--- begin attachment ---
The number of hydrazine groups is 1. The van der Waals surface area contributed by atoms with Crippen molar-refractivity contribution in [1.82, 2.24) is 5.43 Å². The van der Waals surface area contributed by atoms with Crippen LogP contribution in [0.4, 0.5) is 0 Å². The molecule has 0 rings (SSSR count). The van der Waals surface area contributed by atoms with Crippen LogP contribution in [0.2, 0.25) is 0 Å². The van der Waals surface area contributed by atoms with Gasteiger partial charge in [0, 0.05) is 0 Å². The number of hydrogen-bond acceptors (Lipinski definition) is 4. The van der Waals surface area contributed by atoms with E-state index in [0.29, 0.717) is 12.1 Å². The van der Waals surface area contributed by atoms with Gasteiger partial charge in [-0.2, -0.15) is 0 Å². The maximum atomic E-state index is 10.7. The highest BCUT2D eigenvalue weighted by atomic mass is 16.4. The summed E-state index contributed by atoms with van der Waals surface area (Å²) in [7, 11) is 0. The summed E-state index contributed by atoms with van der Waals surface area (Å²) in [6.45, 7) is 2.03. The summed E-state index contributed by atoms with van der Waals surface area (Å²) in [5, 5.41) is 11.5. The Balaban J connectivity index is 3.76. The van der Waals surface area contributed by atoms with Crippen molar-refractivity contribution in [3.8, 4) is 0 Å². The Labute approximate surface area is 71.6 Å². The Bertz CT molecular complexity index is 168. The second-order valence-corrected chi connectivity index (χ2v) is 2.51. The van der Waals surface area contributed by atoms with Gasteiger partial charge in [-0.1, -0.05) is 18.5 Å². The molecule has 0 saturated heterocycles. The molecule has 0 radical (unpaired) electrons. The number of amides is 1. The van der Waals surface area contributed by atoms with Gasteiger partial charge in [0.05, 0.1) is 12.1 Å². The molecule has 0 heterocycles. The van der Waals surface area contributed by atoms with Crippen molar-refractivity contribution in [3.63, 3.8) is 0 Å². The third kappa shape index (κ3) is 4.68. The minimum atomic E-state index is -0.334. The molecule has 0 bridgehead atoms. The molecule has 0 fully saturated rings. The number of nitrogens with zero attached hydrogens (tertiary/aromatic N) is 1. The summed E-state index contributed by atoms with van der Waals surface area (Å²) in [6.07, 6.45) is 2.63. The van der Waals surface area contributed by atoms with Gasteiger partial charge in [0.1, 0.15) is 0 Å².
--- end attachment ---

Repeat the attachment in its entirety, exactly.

The number of hydrazine groups is 1. The van der Waals surface area contributed by atoms with Crippen molar-refractivity contribution in [1.82, 2.24) is 5.43 Å². The van der Waals surface area contributed by atoms with Crippen LogP contribution in [0.4, 0.5) is 0 Å². The molecule has 0 rings (SSSR count). The van der Waals surface area contributed by atoms with Crippen LogP contribution in [0.2, 0.25) is 0 Å². The van der Waals surface area contributed by atoms with Gasteiger partial charge in [0, 0.05) is 0 Å². The number of hydrogen-bond acceptors (Lipinski definition) is 4. The van der Waals surface area contributed by atoms with E-state index in [0.29, 0.717) is 12.1 Å². The van der Waals surface area contributed by atoms with Gasteiger partial charge in [-0.2, -0.15) is 0 Å². The maximum atomic E-state index is 10.7. The highest BCUT2D eigenvalue weighted by atomic mass is 16.4. The summed E-state index contributed by atoms with van der Waals surface area (Å²) in [7, 11) is 0. The summed E-state index contributed by atoms with van der Waals surface area (Å²) in [6.45, 7) is 2.03. The summed E-state index contributed by atoms with van der Waals surface area (Å²) in [5, 5.41) is 11.5. The Balaban J connectivity index is 3.76. The van der Waals surface area contributed by atoms with Crippen molar-refractivity contribution in [3.8, 4) is 0 Å². The Labute approximate surface area is 71.6 Å². The Bertz CT molecular complexity index is 168. The second-order valence-corrected chi connectivity index (χ2v) is 2.51. The van der Waals surface area contributed by atoms with Gasteiger partial charge in [-0.1, -0.05) is 18.5 Å². The molecule has 0 saturated heterocycles. The molecule has 0 radical (unpaired) electrons. The number of amides is 1. The van der Waals surface area contributed by atoms with Gasteiger partial charge in [0.05, 0.1) is 12.1 Å². The molecule has 0 heterocycles. The van der Waals surface area contributed by atoms with Crippen molar-refractivity contribution in [3.63, 3.8) is 0 Å². The third kappa shape index (κ3) is 4.68. The minimum atomic E-state index is -0.334. The molecule has 0 bridgehead atoms. The molecule has 0 fully saturated rings. The number of nitrogens with zero attached hydrogens (tertiary/aromatic N) is 1. The summed E-state index contributed by atoms with van der Waals surface area (Å²) in [6.07, 6.45) is 2.63. The van der Waals surface area contributed by atoms with Gasteiger partial charge in [0.1, 0.15) is 0 Å².